Contact lenses are great! They are generally a low fuss alternative to wearing spectacles and prove to be very convenient if you’re working out or just want to go about your day without having your glasses on. They do not smudge or scratch so you do not have to worry about leaving fingerprint stains on them like you do when you’re adjusting your spectacles.
The unfortunate thing though, is that most wearers of contact lenses either are not properly informed on how to take care of them or do not give due regard when it comes to lens care. This makes them more susceptible to eye infections which are very costly to cure and sometimes could lead to permanent eye damage.
The rule of thumb when it comes to contact lenses is hygiene. Your hands need to be extremely clean by washing with antibacterial soap and wiping with a clean and lint-free cloth before you take them out or put them in. This followed by cleaning them with the saline solution provided by the optician and not tap water and storing them in their case. Unless your contact lenses are daily disposable and for single use only, the cleaning regimen needs to be done every day up until the day of your monthly replacement.
Water and contact lenses are like oil and water and this is the reason you are advised strongly to not shower or swim with your contact lenses on. This is because when water comes into contact with soft contact lenses, it causes them to change shape and stick to the surface on the cornea leading to scratches. The microscopic scratches provide the perfect environment for the entry of a bacteria called Acanthamoeba that lives in tap water. The bacteria causes keratitis which is a serious eye infection that is troublesome to treat and in some cases requires a corneal transplant or cause blindness.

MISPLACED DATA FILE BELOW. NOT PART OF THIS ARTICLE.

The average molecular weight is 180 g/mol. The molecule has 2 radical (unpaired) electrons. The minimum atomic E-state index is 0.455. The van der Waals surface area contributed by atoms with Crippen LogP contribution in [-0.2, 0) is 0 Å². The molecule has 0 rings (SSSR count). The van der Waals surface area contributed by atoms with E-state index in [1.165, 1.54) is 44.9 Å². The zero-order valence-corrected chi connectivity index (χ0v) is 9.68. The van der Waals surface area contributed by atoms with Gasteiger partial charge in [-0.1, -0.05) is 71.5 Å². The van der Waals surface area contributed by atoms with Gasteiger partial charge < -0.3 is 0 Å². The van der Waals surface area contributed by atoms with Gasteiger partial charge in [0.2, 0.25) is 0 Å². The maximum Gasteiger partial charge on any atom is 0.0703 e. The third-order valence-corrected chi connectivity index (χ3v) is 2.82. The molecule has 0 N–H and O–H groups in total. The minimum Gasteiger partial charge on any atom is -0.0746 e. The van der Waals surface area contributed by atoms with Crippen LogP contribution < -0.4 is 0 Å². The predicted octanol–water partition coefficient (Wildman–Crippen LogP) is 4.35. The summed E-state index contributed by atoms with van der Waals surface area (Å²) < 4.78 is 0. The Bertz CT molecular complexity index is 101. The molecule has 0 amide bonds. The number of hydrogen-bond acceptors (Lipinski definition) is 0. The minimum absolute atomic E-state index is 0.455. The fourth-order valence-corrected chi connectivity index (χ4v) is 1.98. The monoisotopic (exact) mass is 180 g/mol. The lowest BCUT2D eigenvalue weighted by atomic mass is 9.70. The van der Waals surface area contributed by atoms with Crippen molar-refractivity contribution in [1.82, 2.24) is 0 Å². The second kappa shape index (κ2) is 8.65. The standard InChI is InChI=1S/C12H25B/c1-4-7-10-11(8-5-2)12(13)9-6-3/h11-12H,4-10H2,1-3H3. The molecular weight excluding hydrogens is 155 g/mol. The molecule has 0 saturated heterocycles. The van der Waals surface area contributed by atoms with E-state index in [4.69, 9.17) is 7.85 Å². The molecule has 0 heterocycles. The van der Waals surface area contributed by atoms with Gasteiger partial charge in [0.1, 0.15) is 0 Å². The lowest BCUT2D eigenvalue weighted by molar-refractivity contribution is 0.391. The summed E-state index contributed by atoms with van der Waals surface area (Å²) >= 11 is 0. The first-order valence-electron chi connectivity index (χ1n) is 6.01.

Even though soft permeable contact lenses allow oxygen to the cornea, the oxygen supply is still not the same as when you are not wearing one. This is largely the reason behind wearing your lenses for a short period with a maximum timeline of twelve hours before taking them out. Your eyes are unable to breathe naturally so giving them a breather often will do them a world of good.
Low oxygen supply to your cornea is also the reason why sleeping with your contacts is a bad idea as this leads to micro-tears on your cornea and cause infection.
Because contact lenses do not have the additional protection such as anti-glare which block out harmful light spectrums released by phone and computer screens or filter harmful sun rays, one needs to take extra precaution when you’re out on a very sunny day. Investing in a good quality pair of non-prescription sunglasses will go a long way in protecting your precious eyes.
Last but not least, make sure you never skip an appointment with your optician for your regular eye check-up and renew your lens prescription as advised by a registered and professional eye expert.
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